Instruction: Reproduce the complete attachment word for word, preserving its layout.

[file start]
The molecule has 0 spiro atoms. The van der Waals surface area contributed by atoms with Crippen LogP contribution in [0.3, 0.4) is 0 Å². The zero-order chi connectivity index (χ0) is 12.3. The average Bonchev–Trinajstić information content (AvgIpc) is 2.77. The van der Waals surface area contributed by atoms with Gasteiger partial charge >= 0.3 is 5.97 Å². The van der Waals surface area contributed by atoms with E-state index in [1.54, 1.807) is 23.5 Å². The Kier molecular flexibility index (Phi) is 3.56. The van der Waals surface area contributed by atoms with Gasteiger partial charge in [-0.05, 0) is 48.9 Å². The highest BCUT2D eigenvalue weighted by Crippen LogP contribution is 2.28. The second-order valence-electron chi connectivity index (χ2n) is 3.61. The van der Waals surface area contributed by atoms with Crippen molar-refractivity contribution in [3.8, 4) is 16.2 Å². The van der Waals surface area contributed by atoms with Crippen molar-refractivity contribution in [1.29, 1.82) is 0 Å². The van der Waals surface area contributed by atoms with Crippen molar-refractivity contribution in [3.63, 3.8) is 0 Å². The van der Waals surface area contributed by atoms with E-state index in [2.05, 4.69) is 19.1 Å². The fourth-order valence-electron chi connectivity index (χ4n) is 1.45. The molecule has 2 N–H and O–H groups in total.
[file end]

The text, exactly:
The molecule has 0 spiro atoms. The van der Waals surface area contributed by atoms with Crippen LogP contribution in [0.3, 0.4) is 0 Å². The zero-order chi connectivity index (χ0) is 12.3. The average Bonchev–Trinajstić information content (AvgIpc) is 2.77. The van der Waals surface area contributed by atoms with Gasteiger partial charge >= 0.3 is 5.97 Å². The van der Waals surface area contributed by atoms with E-state index in [1.54, 1.807) is 23.5 Å². The Kier molecular flexibility index (Phi) is 3.56. The van der Waals surface area contributed by atoms with Gasteiger partial charge in [-0.05, 0) is 48.9 Å². The highest BCUT2D eigenvalue weighted by Crippen LogP contribution is 2.28. The second-order valence-electron chi connectivity index (χ2n) is 3.61. The van der Waals surface area contributed by atoms with Crippen molar-refractivity contribution in [3.8, 4) is 16.2 Å². The van der Waals surface area contributed by atoms with Crippen molar-refractivity contribution in [1.29, 1.82) is 0 Å². The van der Waals surface area contributed by atoms with Crippen molar-refractivity contribution in [3.63, 3.8) is 0 Å². The van der Waals surface area contributed by atoms with E-state index in [2.05, 4.69) is 19.1 Å². The fourth-order valence-electron chi connectivity index (χ4n) is 1.45. The molecule has 2 N–H and O–H groups in total.